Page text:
Minister O’Gorman’s comments come just days after the formation of the Anti Conversion Therapy Coalition (ACTC), an all-island, cross party group calling for the practice to be banned in Northern Ireland and the Republic of Ireland.

The ACTC has received backing from political parties on both sides of the border right across the political spectrum, including Fine Gael, Sinn Féin, the Social Democrats, Fianna Fáil, People Before Profit, Labour, the Green Party, Aunt, the SDLP and the Ulster Unionist Party (UUP).

Sinn Féin senator Fintan Warfield has been pushing for conversion therapy to be outlawed in the Republic of Ireland since 2018, when he first introduced legislation to prohibit the practice. Warfield’s bill is currently in its third stage in the Seanad, Ireland’s upper house.

Christine O’Mahony, public relations officer with the ACTC, said the group was “delighted” to hear that minister O’Gorman plans to outlaw conversion therapy, and urged the government to proceed with Warfield’s legislation.

“It is so great that the government has responded so quickly to our campaign,” O’Mahony said.

“Although O’Gorman has not fully outlined his plans yet, we believe that there is no need for the government to draft their own bill, when Warfield’s bill is already there and has received cross-party support.

“We look forward to communicating with O’Gorman in the future and thank him for taking such an internet in our campaign.”

If the political will from government is there, then everything is in place

Warfield said he has previously been told by government officials that pre-legislative research and an “impact assessment” must be completed before his bill can pass through the remaining stages and become law.

“We are currently engaging with government ministers to ascertain exactly the status and progress of this pre-legislative work and are pushing to have debate time allocated as soon as possible,” Warfield told PinkNews.

“In recent weeks we have seen a re-stating of the overwhelming public support for a ban along with the existing political consensus. If the political will from government is there, then everything is in place to give effect to a powerful piece of legislation. I will be working hard over the next few weeks to facilitate this.”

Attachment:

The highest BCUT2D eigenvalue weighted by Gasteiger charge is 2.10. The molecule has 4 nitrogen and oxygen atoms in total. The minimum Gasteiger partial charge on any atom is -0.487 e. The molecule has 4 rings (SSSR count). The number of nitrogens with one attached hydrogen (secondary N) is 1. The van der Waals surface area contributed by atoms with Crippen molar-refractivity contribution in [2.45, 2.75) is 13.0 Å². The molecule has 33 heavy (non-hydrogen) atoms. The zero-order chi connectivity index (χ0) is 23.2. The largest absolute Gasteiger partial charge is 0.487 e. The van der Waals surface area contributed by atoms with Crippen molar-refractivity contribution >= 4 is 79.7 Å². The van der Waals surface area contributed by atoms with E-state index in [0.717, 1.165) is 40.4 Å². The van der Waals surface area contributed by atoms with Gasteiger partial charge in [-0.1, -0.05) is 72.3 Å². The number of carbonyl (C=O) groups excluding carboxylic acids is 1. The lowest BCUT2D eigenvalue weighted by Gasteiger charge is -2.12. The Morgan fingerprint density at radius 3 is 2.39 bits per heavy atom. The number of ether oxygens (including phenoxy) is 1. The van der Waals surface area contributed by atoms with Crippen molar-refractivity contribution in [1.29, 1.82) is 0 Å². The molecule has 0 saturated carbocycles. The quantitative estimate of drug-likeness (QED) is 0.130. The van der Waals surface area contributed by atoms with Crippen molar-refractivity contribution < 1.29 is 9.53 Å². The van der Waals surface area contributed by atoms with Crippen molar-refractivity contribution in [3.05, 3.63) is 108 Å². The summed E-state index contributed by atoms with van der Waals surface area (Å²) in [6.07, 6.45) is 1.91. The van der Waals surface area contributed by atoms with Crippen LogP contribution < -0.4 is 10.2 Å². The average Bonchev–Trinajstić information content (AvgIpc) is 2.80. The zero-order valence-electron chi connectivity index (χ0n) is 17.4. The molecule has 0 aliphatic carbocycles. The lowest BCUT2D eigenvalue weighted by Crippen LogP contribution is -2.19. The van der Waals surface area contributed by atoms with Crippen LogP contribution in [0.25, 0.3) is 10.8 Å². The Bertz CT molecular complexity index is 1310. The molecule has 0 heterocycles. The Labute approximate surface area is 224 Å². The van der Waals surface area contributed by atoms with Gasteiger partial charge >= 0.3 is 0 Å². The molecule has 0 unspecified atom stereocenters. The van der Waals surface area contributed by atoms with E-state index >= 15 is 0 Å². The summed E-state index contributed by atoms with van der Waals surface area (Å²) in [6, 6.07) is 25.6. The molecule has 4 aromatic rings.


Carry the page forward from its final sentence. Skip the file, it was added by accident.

Conor Stitt, who worked with Warfield to draft the bill in 2018, warned that any ban would have to prohibit all forms of conversion therapy, noting that research suggests the majority of these practices take place in religious settings.

He also said the bill “needs to be trans-inclusive”, pointing to research conducted by the UK government in 2018 which found that trans people are at greater risk of conversion therapy than cis people.

While the Irish government is pressing ahead with a ban, the UK government continues to drag its heels on the issue.

It is almost three years since Theresa May’s government committed to banning conversion therapy in England, Scotland and Wales. No legislation has been brought forward.

Equalities minister Liz Truss has insisted that legislation will be advanced to prohibit conversion therapy, but LGBT+ people have become increasingly frustrated at the stalled progress. Three members of the government’s LGBT Advisory Panel quit in March, citing a hostile environment, while it was later announced that the panel was being disbanded altogether.

Meanwhile, ministers in Northern Ireland committed to outlawing conversion therapy in September 2020. The Department of Communities is currently drafting a sexual orientation strategy, due for publication by the end of December, which is expected to lay out legislative plans.